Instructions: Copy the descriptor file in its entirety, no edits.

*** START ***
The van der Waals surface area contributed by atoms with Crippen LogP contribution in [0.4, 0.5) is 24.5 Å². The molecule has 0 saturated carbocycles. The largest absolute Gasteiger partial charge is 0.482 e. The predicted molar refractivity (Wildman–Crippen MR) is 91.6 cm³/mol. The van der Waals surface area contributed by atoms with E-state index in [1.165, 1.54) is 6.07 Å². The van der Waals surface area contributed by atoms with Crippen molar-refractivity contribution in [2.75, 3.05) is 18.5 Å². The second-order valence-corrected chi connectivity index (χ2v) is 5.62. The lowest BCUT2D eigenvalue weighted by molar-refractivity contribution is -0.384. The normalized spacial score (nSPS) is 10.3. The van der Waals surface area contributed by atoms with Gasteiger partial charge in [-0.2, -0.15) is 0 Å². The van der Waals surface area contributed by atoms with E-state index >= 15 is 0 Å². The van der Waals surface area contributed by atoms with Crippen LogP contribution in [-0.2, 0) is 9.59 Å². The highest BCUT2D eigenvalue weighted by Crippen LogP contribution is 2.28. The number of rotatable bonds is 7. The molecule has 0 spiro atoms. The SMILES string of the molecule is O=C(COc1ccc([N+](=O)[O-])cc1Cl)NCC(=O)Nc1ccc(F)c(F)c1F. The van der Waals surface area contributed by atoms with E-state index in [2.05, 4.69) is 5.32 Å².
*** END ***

The van der Waals surface area contributed by atoms with Crippen LogP contribution in [0.4, 0.5) is 24.5 Å². The molecule has 0 saturated carbocycles. The largest absolute Gasteiger partial charge is 0.482 e. The predicted molar refractivity (Wildman–Crippen MR) is 91.6 cm³/mol. The van der Waals surface area contributed by atoms with E-state index in [1.165, 1.54) is 6.07 Å². The van der Waals surface area contributed by atoms with Crippen molar-refractivity contribution in [2.75, 3.05) is 18.5 Å². The second-order valence-corrected chi connectivity index (χ2v) is 5.62. The lowest BCUT2D eigenvalue weighted by molar-refractivity contribution is -0.384. The normalized spacial score (nSPS) is 10.3. The van der Waals surface area contributed by atoms with Gasteiger partial charge in [-0.2, -0.15) is 0 Å². The van der Waals surface area contributed by atoms with E-state index >= 15 is 0 Å². The van der Waals surface area contributed by atoms with Crippen LogP contribution in [-0.2, 0) is 9.59 Å². The highest BCUT2D eigenvalue weighted by Crippen LogP contribution is 2.28. The number of rotatable bonds is 7. The molecule has 0 spiro atoms. The SMILES string of the molecule is O=C(COc1ccc([N+](=O)[O-])cc1Cl)NCC(=O)Nc1ccc(F)c(F)c1F. The van der Waals surface area contributed by atoms with E-state index in [2.05, 4.69) is 5.32 Å².